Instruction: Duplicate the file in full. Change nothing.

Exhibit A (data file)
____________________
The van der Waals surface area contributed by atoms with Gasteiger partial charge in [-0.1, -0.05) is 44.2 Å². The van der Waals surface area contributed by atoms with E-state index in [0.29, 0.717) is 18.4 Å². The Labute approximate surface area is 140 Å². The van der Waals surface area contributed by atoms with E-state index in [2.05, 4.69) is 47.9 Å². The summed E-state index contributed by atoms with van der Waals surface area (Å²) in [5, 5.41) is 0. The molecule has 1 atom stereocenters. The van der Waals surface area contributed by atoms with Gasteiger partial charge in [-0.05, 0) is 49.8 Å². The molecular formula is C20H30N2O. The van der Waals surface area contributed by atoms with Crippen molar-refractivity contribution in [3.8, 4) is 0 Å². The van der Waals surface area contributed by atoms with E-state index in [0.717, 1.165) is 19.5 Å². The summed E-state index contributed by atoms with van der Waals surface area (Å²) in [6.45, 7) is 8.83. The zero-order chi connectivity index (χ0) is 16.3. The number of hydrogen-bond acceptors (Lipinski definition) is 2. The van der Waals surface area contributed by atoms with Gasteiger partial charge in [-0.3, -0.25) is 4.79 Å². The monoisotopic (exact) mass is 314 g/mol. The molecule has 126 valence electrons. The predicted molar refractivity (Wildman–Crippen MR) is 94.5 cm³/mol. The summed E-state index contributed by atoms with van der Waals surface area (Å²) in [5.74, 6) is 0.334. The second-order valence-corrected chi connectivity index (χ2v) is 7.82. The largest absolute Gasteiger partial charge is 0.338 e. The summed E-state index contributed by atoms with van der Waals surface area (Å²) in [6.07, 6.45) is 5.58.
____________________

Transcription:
The van der Waals surface area contributed by atoms with Gasteiger partial charge in [-0.1, -0.05) is 44.2 Å². The van der Waals surface area contributed by atoms with E-state index in [0.29, 0.717) is 18.4 Å². The Labute approximate surface area is 140 Å². The van der Waals surface area contributed by atoms with E-state index in [2.05, 4.69) is 47.9 Å². The summed E-state index contributed by atoms with van der Waals surface area (Å²) in [5, 5.41) is 0. The molecule has 1 atom stereocenters. The van der Waals surface area contributed by atoms with Gasteiger partial charge in [-0.05, 0) is 49.8 Å². The molecular formula is C20H30N2O. The van der Waals surface area contributed by atoms with Crippen molar-refractivity contribution in [3.8, 4) is 0 Å². The van der Waals surface area contributed by atoms with E-state index in [0.717, 1.165) is 19.5 Å². The summed E-state index contributed by atoms with van der Waals surface area (Å²) in [6.45, 7) is 8.83. The zero-order chi connectivity index (χ0) is 16.3. The number of hydrogen-bond acceptors (Lipinski definition) is 2. The van der Waals surface area contributed by atoms with Gasteiger partial charge in [-0.3, -0.25) is 4.79 Å². The monoisotopic (exact) mass is 314 g/mol. The molecule has 126 valence electrons. The predicted molar refractivity (Wildman–Crippen MR) is 94.5 cm³/mol. The summed E-state index contributed by atoms with van der Waals surface area (Å²) in [5.74, 6) is 0.334. The second-order valence-corrected chi connectivity index (χ2v) is 7.82. The largest absolute Gasteiger partial charge is 0.338 e. The summed E-state index contributed by atoms with van der Waals surface area (Å²) in [6.07, 6.45) is 5.58.